Santa Fe lawyer Teresa Leger is preparing to jump into the Democratic primary for U.S. Rep. Ben Ray Luján’s seat in Congress.
Leger filed a declaration of candidacy with the Federal Election Commission earlier this week and, in a letter on Friday, told members of the state party’s central committee she would soon launch her campaign.
“As your next Congresswoman, I will embody and give voice to New Mexico’s values of multicultural understanding; our love for a land that must be protected from the ravages of climate change; and our need for a comprehensive healthcare system that works,” she wrote.
Luján announced this month he will forgo another term in the House, where he recently was named assistant speaker, to run for the U.S. Senate seat Tom Udall is giving up next year.
In turn, he threw into gear what could turn into a crowded race to succeed him in the reliably Democratic 3rd Congressional District, which spans from the Four Corners to Portales.
With her move this week, Leger stands to bring into the race what could be a formidable fundraising network and a prominent name in Northern New Mexico politics.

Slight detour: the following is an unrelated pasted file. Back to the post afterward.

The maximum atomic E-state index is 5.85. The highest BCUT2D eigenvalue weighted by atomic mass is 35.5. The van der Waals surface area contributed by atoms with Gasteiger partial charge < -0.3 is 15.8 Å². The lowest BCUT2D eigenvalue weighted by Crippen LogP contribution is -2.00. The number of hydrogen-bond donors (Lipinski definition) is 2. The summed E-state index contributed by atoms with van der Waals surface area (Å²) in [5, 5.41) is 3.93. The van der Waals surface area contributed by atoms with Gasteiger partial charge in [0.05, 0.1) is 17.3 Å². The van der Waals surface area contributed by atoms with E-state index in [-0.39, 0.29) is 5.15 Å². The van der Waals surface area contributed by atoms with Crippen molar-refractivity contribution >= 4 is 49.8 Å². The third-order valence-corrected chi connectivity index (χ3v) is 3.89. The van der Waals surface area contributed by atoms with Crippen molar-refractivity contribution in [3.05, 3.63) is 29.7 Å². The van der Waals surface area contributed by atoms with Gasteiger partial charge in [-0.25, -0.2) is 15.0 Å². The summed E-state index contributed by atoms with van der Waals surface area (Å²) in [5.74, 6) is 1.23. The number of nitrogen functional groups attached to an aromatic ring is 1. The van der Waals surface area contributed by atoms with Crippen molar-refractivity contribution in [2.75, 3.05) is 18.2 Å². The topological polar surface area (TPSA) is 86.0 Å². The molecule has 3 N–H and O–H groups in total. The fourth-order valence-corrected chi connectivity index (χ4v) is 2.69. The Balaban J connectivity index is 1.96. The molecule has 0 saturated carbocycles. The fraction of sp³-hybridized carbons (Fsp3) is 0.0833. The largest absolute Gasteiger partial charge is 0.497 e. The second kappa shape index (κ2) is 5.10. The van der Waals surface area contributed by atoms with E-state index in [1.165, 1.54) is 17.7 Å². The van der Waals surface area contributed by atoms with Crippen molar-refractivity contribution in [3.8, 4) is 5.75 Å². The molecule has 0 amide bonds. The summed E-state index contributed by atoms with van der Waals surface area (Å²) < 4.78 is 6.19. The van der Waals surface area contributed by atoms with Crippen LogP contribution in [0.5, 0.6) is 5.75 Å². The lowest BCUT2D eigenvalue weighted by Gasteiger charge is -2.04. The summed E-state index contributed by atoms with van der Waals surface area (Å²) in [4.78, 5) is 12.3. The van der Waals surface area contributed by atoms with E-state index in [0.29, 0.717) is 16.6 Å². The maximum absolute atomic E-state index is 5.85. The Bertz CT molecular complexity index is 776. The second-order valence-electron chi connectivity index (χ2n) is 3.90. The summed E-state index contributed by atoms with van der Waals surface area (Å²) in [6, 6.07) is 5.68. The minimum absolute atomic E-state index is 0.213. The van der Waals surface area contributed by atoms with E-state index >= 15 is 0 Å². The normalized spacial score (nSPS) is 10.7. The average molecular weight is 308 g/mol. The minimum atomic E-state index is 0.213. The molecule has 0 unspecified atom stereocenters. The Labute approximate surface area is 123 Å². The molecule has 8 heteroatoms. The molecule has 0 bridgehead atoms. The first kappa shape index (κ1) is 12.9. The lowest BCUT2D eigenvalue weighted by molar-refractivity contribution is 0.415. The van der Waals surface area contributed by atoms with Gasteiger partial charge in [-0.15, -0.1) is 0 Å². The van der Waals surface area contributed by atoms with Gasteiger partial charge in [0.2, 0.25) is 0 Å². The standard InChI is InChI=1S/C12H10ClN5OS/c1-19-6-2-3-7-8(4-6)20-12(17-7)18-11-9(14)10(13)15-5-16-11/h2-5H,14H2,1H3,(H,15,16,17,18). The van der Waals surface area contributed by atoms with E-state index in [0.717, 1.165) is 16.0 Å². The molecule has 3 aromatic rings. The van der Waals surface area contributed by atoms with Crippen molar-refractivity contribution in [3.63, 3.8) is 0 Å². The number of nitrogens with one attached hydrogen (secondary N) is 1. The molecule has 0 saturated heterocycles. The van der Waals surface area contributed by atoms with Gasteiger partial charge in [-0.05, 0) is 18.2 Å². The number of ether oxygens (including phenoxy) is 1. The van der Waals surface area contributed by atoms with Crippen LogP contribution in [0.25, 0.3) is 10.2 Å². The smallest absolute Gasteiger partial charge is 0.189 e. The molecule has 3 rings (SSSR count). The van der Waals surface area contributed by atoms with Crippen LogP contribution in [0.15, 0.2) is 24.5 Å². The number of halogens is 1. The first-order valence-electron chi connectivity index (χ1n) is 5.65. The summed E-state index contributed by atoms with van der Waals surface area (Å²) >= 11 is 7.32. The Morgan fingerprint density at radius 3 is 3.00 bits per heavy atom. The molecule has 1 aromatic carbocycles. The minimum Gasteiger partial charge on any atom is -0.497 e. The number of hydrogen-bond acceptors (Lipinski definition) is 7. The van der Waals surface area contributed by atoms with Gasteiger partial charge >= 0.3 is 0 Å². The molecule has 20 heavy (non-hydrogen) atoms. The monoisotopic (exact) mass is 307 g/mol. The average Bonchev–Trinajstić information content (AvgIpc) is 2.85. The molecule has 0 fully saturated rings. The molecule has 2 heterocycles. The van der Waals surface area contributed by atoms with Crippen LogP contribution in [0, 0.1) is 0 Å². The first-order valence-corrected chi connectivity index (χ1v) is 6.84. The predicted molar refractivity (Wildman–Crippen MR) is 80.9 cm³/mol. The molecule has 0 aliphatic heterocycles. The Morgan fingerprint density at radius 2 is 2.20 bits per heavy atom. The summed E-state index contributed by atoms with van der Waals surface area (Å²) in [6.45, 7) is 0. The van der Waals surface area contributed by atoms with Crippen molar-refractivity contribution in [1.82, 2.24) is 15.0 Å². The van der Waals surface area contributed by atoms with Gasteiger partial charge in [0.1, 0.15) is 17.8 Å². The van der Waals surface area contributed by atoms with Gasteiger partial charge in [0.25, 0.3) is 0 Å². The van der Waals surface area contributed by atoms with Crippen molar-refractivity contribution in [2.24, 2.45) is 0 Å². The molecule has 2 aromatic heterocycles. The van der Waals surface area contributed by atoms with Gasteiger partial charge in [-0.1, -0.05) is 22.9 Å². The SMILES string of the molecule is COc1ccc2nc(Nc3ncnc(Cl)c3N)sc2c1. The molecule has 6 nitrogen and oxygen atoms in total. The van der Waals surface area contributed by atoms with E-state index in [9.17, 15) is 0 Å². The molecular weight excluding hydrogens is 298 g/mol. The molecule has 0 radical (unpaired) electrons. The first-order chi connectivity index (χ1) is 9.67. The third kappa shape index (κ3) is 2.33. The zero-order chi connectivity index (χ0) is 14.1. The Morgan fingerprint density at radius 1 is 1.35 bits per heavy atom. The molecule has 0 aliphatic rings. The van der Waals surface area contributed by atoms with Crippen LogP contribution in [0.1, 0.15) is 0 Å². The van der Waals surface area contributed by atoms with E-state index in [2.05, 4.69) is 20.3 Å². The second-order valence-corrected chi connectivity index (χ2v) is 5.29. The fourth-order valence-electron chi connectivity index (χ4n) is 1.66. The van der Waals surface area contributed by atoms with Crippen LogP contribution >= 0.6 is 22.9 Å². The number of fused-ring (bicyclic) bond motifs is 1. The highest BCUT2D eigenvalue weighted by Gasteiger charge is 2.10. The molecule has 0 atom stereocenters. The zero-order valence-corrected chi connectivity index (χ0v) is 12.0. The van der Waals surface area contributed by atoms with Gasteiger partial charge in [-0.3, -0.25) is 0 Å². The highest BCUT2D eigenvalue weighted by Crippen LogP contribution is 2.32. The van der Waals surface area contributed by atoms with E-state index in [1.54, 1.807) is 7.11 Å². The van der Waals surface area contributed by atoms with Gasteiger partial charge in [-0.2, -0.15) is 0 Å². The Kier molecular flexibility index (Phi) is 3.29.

Leger is a graduate of Yale University and Stanford University Law School. She went on to join the Nordhaus Law Firm before establishing her own firm. She may be best known for representing tribes as well as tribal enterprises. She also worked on a lawsuit against the city of Santa Fe that eventually forced it to embrace ranked-choice voting a decade after voters had approved the election method.
Leger was a White House Fellow during the Clinton administration, serving as a liaison to the U.S. Department of Housing and Urban Development. And she sat on the President’s Advisory Council on Historic Preservation during the Obama administration.
In the House race, Leger would join a handful of other candidates for the Democratic nomination, with freshman state Rep. Joseph Sanchez perhaps best known among them.
The names of several other potential candidates, including District Attorney Marco Serna, are swirling in the gyre of Northern New Mexico Democratic politics.
One has taken herself out of contention.
Santa Fe City Councilor JoAnne Vigil Coppler said Friday she will not run for the seat.
The race likely will be a sprawling one, and a winning candidate probably will need to bring in his or her own money. Democratic donors at the national level likely will be most focused on protecting vulnerable districts, which the 3rd Congressional District decidedly is not — at least not now, with 51 percent of voters registered as Democrats and only 27 percent registered as Republicans.
A candidate with his or her own network of donors beyond New Mexico — such as college classmates and business associates — likely will have a fundraising edge.
Only one Republican has filed to run for the party’s nomination in the district: Brett Kokinadis, a Santa Fe resident who recently was registered as a Democrat.